I believe it is generally best to be upfront. Your attorney can send a letter at least advising the probation officer that you have entered rehab and asking for her to contact him if there is any problem. You don't want the probation officer not to be aware of where you are and miss a probation obligation without giving her notice.
Most probation officers (and judges) would be thrilled if their defendants voluntarily entered a rehab program if they have a problem that can be helped by rehab program. Therefore, if you think your probation officer may react differently, then you need to discuss your plans immediately with your previous attorney or retain new experienced criminal defense counsel to help you deal with your specific situation. It will probably be more expensive and more exposure to your liberty, if you wait and address the issue, after the fact, at a probation violation hearing.
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You absolutely need to make the court and your probation officer aware that you are entering treatment. Missing a check-in can be an automatic violation, depending on the severity of your case and the extent of your probation. It is better to give a heads up than to try to explain later. That being said, judges can be more lenient when dealing with a defendant willing to seek treatment. As my colleagues have suggested, consult with your attorney or hire a new one to help you with this. You don't want to risk your probation on a missed check-in, even if it is because you are in treatment.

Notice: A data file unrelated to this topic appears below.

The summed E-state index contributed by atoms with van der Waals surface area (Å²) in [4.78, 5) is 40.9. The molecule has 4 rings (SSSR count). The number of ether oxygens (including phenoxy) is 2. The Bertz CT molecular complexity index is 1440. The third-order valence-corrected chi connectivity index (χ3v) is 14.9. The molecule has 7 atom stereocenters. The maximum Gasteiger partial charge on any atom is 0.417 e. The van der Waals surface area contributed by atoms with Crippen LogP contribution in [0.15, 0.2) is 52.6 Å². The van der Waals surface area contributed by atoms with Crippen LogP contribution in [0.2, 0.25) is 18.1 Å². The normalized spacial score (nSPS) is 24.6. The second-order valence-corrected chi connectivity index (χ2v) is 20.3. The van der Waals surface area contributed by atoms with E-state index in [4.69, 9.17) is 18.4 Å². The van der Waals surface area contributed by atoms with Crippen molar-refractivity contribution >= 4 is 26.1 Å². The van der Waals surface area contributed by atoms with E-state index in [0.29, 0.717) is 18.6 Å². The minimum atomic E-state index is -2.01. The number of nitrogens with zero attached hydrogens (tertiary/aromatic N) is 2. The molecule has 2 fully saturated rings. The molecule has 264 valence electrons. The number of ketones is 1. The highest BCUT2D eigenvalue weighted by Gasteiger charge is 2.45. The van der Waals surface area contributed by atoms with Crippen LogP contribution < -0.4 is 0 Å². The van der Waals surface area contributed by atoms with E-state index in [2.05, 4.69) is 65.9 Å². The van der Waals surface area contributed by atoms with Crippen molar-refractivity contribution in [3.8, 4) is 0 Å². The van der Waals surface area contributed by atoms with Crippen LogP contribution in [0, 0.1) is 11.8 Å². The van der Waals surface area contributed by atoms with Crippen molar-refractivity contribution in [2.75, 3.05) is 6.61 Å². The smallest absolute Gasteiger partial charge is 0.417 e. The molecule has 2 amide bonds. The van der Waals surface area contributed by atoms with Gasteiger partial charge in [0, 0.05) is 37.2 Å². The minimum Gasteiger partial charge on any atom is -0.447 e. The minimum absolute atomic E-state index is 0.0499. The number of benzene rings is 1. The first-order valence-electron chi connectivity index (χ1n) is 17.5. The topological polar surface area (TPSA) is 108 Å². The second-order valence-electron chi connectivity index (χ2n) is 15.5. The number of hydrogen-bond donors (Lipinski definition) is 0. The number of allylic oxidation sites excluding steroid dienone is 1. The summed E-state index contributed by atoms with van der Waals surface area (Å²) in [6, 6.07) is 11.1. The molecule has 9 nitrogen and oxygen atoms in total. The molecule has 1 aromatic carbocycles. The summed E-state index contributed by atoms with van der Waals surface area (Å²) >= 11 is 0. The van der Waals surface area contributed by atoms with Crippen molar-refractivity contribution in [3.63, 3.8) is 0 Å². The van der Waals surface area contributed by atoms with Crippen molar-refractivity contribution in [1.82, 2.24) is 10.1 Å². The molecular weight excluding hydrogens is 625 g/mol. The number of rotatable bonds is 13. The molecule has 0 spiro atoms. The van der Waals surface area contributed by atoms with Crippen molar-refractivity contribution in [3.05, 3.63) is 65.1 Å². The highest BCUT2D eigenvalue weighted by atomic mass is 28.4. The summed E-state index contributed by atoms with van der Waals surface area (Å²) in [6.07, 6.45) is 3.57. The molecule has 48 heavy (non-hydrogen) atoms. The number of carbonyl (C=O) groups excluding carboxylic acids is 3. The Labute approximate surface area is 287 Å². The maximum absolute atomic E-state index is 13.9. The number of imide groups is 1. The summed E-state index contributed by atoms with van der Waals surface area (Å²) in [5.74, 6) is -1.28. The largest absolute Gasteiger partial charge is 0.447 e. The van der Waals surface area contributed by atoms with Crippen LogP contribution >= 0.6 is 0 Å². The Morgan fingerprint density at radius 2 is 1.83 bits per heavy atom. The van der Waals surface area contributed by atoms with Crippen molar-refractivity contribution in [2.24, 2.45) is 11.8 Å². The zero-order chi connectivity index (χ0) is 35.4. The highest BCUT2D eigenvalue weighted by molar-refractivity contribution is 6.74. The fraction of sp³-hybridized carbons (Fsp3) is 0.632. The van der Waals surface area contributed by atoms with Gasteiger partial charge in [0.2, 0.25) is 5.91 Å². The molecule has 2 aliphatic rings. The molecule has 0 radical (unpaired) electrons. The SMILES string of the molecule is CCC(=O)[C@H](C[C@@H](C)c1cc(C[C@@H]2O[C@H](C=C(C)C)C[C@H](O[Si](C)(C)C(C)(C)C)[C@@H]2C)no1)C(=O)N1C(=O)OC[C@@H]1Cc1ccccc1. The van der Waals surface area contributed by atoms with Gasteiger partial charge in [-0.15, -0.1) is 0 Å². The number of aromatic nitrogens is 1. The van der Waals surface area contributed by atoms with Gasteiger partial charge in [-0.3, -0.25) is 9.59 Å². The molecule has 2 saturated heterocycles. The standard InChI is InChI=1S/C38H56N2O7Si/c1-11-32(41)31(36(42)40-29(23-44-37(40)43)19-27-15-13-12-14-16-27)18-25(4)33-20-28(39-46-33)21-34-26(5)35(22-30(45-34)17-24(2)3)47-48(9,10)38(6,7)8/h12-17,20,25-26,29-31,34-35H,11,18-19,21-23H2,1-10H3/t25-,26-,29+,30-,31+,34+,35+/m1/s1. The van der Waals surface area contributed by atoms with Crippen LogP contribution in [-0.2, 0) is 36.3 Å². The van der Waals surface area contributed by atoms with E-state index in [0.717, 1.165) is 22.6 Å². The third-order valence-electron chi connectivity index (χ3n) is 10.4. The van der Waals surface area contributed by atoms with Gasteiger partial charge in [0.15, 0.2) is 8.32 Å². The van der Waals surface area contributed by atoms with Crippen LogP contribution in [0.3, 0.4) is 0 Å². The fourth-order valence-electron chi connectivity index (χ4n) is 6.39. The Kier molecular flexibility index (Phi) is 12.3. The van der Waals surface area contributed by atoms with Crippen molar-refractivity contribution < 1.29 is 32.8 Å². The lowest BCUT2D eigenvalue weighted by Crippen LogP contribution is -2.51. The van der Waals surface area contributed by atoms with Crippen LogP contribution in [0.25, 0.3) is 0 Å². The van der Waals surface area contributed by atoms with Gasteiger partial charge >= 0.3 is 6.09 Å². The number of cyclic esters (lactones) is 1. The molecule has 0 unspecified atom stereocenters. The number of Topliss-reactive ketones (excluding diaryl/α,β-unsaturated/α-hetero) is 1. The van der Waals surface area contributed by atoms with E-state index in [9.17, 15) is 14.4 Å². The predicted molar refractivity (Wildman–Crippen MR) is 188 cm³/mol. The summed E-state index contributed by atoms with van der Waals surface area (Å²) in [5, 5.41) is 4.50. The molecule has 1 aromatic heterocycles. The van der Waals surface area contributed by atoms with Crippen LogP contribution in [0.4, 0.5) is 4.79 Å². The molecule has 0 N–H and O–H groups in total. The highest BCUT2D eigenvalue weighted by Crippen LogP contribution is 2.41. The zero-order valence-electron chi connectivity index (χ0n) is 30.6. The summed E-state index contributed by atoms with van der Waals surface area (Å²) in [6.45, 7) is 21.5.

You need to contact the probation officer and let her/him know that you are entering treatment. I cant imagine the probation department denying you the ability to receive treatment. Not contacting them could lead to your probation being revoked and you being sentenced to the maximum penalty for the conviction.
This is general information and not legal advise. This communication does not create a lawyer-client relationship.